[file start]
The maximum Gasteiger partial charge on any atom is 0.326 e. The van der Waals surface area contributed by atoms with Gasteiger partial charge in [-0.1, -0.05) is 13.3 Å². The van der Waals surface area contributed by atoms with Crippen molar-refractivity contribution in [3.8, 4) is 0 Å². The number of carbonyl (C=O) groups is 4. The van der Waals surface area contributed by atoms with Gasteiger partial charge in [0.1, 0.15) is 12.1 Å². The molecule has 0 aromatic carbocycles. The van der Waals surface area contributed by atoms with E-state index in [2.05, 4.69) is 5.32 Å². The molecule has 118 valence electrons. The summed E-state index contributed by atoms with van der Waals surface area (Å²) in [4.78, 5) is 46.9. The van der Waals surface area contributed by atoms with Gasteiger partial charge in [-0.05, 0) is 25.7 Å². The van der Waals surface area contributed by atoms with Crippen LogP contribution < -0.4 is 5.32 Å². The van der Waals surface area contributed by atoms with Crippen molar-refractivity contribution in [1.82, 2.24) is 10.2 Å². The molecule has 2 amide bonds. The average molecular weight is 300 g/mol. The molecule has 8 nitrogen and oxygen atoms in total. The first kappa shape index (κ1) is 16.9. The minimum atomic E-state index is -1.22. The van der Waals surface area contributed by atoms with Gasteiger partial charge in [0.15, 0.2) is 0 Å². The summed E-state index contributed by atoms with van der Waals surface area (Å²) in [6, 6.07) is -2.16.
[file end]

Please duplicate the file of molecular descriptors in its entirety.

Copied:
The maximum Gasteiger partial charge on any atom is 0.326 e. The van der Waals surface area contributed by atoms with Gasteiger partial charge in [-0.1, -0.05) is 13.3 Å². The van der Waals surface area contributed by atoms with Crippen molar-refractivity contribution in [3.8, 4) is 0 Å². The number of carbonyl (C=O) groups is 4. The van der Waals surface area contributed by atoms with Gasteiger partial charge in [0.1, 0.15) is 12.1 Å². The molecule has 0 aromatic carbocycles. The van der Waals surface area contributed by atoms with E-state index in [2.05, 4.69) is 5.32 Å². The molecule has 118 valence electrons. The summed E-state index contributed by atoms with van der Waals surface area (Å²) in [4.78, 5) is 46.9. The van der Waals surface area contributed by atoms with Gasteiger partial charge in [-0.05, 0) is 25.7 Å². The van der Waals surface area contributed by atoms with Crippen LogP contribution < -0.4 is 5.32 Å². The van der Waals surface area contributed by atoms with Crippen molar-refractivity contribution in [1.82, 2.24) is 10.2 Å². The molecule has 2 amide bonds. The average molecular weight is 300 g/mol. The molecule has 8 nitrogen and oxygen atoms in total. The first kappa shape index (κ1) is 16.9. The minimum atomic E-state index is -1.22. The van der Waals surface area contributed by atoms with Gasteiger partial charge in [0.15, 0.2) is 0 Å². The summed E-state index contributed by atoms with van der Waals surface area (Å²) in [6, 6.07) is -2.16.